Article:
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Paul Vallette and Matt Porter: Lost DJs

By Staff | Mar 11, 2008

Vinyl can be a handful for music listeners who are used to buying CDs and pirating music online.  It’s not always easy to find a decent deck for an acceptable price, and even then the worry of the needle breaking and collecting dust wears on the psyche.

It’s also not easy for vintage lovers to find anything in this area in the way of shops.  Rocked Records didn’t even last a year before succumbing to its own bad business strategies.  Now it’s nothing but a pile of rubble by the police station.

Well, break out the strands of horsehair, because the emergence of a real live DJ night at 123 Pleasant St. in Morgantown has become a reality. And if you know nothing about vinyl or the purchasing thereof, DJs Paul Vallette and Matt Porter could give you a history lesson.

Both take pride in borrowing the best aspects of DJs from the distant past, while still maintaining their proud progressive roots. If there’s a chance you haven’t had a strong dose of Reggae, Afro-beat, or old-school Disco, then you need to seriously consider going to Duck and Cover Tuesday nights at 123.

Not your average club DJs, Vallette and Porter understand the glass ceiling many college kids face in Morgantown in terms of discovering those rare vinyl gems. Embracing what’s new isn’t exactly on their agenda. As a duo, they absorb at least 10 to 20 vintage recordings from eBay a week.

“My mailman probably thinks I’m crazy,” says Porter.

Starting as a monthly gig two years ago, house sound technician Paul Vallette decided that 123 desperately needed a DJ night that acted as MayDay! dance night’s relaxed counterpart.

Not humdrum by any stretch of the imagination, Duck and Cover plays to an immediate crowd of local faithful, and both Vallette and Porter sometimes find themselves in fits of self-indulgence due to the shows unique intimacy. All that’s open is the lower bar, which pretty much deletes an entire three quarters of legroom from the already claustrophobic space. There’s not much room for dancing, and it requires more attention to detail than most “dance” nights.

They make the best of it.

“We’re both unnaturally crazy about music,” says Matt Porter, who signed on to the project later in its lifespan, being close friends to Vallette. 

The two agree on many aspects of music. This isn’t limited to overall pickiness, or opinions, but also musicianship. Both used to be bassists in area bands in the past, but for various reasons, decided spinning records had its merit.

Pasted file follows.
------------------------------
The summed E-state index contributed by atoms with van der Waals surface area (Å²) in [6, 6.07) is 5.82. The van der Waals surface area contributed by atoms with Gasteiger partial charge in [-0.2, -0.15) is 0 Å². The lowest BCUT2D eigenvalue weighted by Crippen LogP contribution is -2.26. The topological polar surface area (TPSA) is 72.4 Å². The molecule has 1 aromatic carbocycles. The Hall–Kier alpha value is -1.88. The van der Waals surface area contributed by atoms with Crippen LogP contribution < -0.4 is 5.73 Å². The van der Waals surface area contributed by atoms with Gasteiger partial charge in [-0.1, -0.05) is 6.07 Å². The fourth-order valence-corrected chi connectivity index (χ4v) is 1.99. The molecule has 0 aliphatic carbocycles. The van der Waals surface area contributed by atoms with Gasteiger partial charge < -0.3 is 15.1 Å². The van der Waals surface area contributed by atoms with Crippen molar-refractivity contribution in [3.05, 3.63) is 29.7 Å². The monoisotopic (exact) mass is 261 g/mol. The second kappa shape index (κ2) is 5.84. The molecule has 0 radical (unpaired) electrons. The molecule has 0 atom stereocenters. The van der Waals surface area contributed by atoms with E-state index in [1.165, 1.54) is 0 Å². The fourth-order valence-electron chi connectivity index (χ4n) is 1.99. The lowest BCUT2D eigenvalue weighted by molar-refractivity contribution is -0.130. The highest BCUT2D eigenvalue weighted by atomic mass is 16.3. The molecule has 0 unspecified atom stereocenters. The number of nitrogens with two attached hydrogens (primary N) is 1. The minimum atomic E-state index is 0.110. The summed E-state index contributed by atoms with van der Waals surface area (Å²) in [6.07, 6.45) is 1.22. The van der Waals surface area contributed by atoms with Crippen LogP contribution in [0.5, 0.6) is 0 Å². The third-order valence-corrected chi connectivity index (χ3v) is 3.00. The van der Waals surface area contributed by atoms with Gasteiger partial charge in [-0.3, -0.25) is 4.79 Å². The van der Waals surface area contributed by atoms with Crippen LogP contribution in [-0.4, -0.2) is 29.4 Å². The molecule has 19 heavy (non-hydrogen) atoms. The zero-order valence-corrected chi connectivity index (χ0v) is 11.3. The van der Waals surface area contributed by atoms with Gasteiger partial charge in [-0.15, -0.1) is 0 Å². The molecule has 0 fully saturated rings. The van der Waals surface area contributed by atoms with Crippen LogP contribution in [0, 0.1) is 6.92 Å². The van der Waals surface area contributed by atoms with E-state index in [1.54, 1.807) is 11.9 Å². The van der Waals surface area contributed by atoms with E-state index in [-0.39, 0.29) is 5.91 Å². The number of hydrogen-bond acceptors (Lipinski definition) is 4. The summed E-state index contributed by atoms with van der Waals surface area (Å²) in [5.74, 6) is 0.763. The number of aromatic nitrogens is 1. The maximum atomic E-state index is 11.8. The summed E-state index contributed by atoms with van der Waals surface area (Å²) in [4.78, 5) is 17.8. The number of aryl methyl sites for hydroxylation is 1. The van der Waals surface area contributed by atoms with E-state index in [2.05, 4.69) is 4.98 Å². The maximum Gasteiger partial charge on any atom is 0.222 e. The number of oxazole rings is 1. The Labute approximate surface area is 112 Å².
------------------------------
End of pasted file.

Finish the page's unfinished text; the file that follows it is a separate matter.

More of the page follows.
“We definitely incorporate these elements of musicianship into our music,” says Porter.  “You can’t just be a jukebox.”

Vallette’s best estimation of what to expect at Duck and Cover is “Afro-beat and beyond.”

“Sometimes we play top 40, but there’s always a subversive element. It’s always good to mess with people’s minds,” says Porter.

Duck and Cover first began shortly after local success story Librarians first made live dance music an accepted part of 123 club life. Vallette saw it as a perfect opportunity to introduce a DJ night that didn’t act like a DJ night. And so it began.

“For the last couple of years people have wanted dance music,” says Porter. “When things are bad culturally, people just want to have a good time.”

Vallette tried a similar approach with a night of electronica, but with mixed results. The fanfare wasn’t there, but it also gave little room for the two to show off their record collections. They probably have a couple thousand between them, but only a sampling of these records will get the spin treatment on any given night.

Any recording from the past 50 years is fair game. If it has a soulful, retro vibe with lots of drum and bass, chances are they own it. And they’re especially fond of requests. From James Brown’s “Reality” to Carly Simon’s entire discography, it’s all there.

A typical night at Duck and Cover starts out slow, with the volume low, lulling the hardcore patrons into a timeless banter. A few hecklers yell out obscenities—”Play something good!”— and a few toe-tappers sit in the corner, idly repeating the beats in their heads.  This is the effect they look for.

“It should be a seamless night,” says Vallette. “It’s not about records as much as it’s about creating a fun environment.”

Once midnight comes and goes the volume creeps up a few notches, shaking the foundation of the bar. A dub-step record, featuring an incessant stream of drum loops, crescendos into the night, as Vallette twists knobs and attacks his Moogerfooger, enhancing the music and making it sound like a soundtrack to a space adventure.

“We’re not there to be technical DJs. If that happens, it’s just sort of on the fly,” says Vallette.

Whether it’s happenstance, or purposeful, the artistry cements itself, and two of the best DJs in Morgantown have no need for modesty.

Catch Duck and Cover every Tuesday night at 123 Pleasant St.

Contact Patrick at pdolan@graffitiwv.com